5 Great Things About Being an Innovative Startup in the U.S.—R&D Edition
1. The R&D tax credit will be there for you—it’s now permanent
The U.S. government formally recognized the economic value of research and development (R&D) in 1981, when the original R&D tax credit was offered to taxpayers. Lawmakers hedged their bets at the time, however, designing the credit to sunset in 1985.
And their subsequent behavior reflected some ambivalence: the credit has been allowed to expire eight times and was extended 15 times. In 2015, the U.S. finally ended the will-they-won’t-they guessing game for taxpayers by going all-in on R&D: The Protecting Americans from Tax Hikes (PATH) Act made the credit permanent. You can now turn off your Google alert and fully focus your attention on how to innovate with R&D.
2. More than ever, your R&D spend is likely to qualify
R&D activity no longer has to clear the very high bar of being “new to the world” to qualify for a credit. Instead, since the elimination of the Discover Rule in 2003, your activity only needs to be “new to the taxpayer.”
Improving an existing product (even if someone else made it first!) is potentially as valuable as coming up with something entirely novel. So, if even you’ve been busy re-inventing the wheel, your expenses will likely qualify.
3. Two credit methods make it easy to apply (but check the math!)
The regular research credit (RRC) amounts to 20% of qualified research expenses (QREs) over a base amount calculated as a percentage of historical gross receipts. Some companies think this means you need a long history of qualified expenses and gross receipts to use this method, but in fact, the calculation is simple and taxpayer-friendly for the first five years.
If you’ve only just gone into business (or only just started incurring QREs) you’ll be well positioned to have all the information you need to take advantage of the RRC.
You’re also able to use the alternative simplified credit (ASC), which offers a credit for 6% of QREs to businesses with no qualified investments in one or more of the preceding three years. (After three years, the credit is equal to 14% of QREs above 50% of your three-year average.)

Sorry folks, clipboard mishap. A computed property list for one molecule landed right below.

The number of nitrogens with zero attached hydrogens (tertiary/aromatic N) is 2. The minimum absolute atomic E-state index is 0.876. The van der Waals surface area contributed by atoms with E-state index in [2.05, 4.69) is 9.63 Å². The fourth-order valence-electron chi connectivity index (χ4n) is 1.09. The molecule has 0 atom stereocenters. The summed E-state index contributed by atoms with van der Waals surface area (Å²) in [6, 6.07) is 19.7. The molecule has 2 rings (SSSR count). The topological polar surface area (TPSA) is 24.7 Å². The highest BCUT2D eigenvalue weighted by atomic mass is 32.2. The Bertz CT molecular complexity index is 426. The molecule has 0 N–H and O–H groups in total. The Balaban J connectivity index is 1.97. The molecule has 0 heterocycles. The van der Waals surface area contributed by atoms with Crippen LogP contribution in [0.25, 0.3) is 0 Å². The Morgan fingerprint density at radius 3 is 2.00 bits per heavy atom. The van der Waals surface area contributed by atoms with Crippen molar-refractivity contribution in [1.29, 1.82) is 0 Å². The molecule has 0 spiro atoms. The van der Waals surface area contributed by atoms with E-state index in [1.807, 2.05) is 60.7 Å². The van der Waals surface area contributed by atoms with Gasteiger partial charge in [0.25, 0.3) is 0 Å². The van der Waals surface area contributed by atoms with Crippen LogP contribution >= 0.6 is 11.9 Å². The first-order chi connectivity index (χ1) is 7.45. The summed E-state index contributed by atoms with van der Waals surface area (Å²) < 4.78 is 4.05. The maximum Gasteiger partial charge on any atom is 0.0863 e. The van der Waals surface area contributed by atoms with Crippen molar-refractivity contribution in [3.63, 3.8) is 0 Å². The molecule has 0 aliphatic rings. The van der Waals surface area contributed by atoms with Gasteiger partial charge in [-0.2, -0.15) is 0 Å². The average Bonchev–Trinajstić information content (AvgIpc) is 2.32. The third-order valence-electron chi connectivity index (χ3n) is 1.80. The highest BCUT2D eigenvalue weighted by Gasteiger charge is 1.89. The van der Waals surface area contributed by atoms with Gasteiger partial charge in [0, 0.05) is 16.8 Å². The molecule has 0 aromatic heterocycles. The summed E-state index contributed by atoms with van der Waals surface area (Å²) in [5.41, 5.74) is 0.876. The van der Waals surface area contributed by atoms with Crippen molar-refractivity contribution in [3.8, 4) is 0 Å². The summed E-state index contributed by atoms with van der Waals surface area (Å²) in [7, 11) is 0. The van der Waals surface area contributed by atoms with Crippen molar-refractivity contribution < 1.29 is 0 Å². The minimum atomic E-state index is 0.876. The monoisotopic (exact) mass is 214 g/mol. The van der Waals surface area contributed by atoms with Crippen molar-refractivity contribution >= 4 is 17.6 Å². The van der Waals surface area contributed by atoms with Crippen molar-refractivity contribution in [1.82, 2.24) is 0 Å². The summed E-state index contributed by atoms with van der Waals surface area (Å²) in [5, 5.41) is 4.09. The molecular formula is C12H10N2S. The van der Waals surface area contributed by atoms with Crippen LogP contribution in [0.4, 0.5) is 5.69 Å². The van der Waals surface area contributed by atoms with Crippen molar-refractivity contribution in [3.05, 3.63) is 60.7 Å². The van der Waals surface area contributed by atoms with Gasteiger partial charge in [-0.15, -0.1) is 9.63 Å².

The ASC is so named because for long-tenured companies it can be simpler than the RRC, but for start-ups, RRC may yet have it beat in simplicity and ease of use. The best part? You can choose the best method for your company each year. The prudent taxpayer will calculate their credit under both methods each year and select the one that provides the best benefit.
4. Even if you are pre-revenue, the benefit is still for you
If you are like most startups, you have not yet recorded any taxable income. That, however, should not stop you from claiming an R&D benefit. Thanks to the PATH Act, if your company has less than $5 million of gross receipts (and have had gross receipts for less than five years), you can use up to $250,000 of R&D credits to offset your payroll tax liability.
You can claim this benefit every year for a maximum of five years (depending on when you start generating gross receipts) and carry forward any credits you leave unutilized. You can choose how much of your credit is allocated to offsetting payroll taxes and income taxes, allowing you to optimize for your particular facts and circumstances.
5. More help is on its way
Despite all the good news for startups, the generosity of the U.S. R&D regime finishes only 24th in a ranking of 34 OECD countries—but perhaps not for long. There are several legislative efforts underway, many of them bipartisan, promising bigger and better incentives to foster innovation.
- The FORWARD Act of May 2020 proposed making the payroll offset available to companies with up to $20 million of gross receipts, up from the original $5 million, and giving them eight years to claim, up from five.
- The American Growth Act of October 2020 called for a doubling of the R&D credit to 40%.
- The American Innovation and R&D Competitiveness Act of February 2021 was introduced in the House with the express purpose of repealing the provision of the 2017 Tax Cuts and Jobs Act (TCJA) requiring amortization of R&D spending.
- The IGNITE American Innovation ACT of May 2021 would allow smaller companies to receive an advanced refund of up to $100 million of net operating losses (NOLs). The White House has called for significant new investments in U.S. R&D—including a $300 billion investment in breakthrough technologies, with a goal of enabling an estimated five million new jobs in manufacturing and innovation.
As the founder of a recent startup, you have a lot on your mind, a full-to-bursting Outlook calendar, and probably not a few sleepless nights ahead of you. But lawmakers recognize the good work you’re doing, and they want you to do more of it. So, make some time to claim your R&D benefits. Why not? It’s easier and more generous than ever before.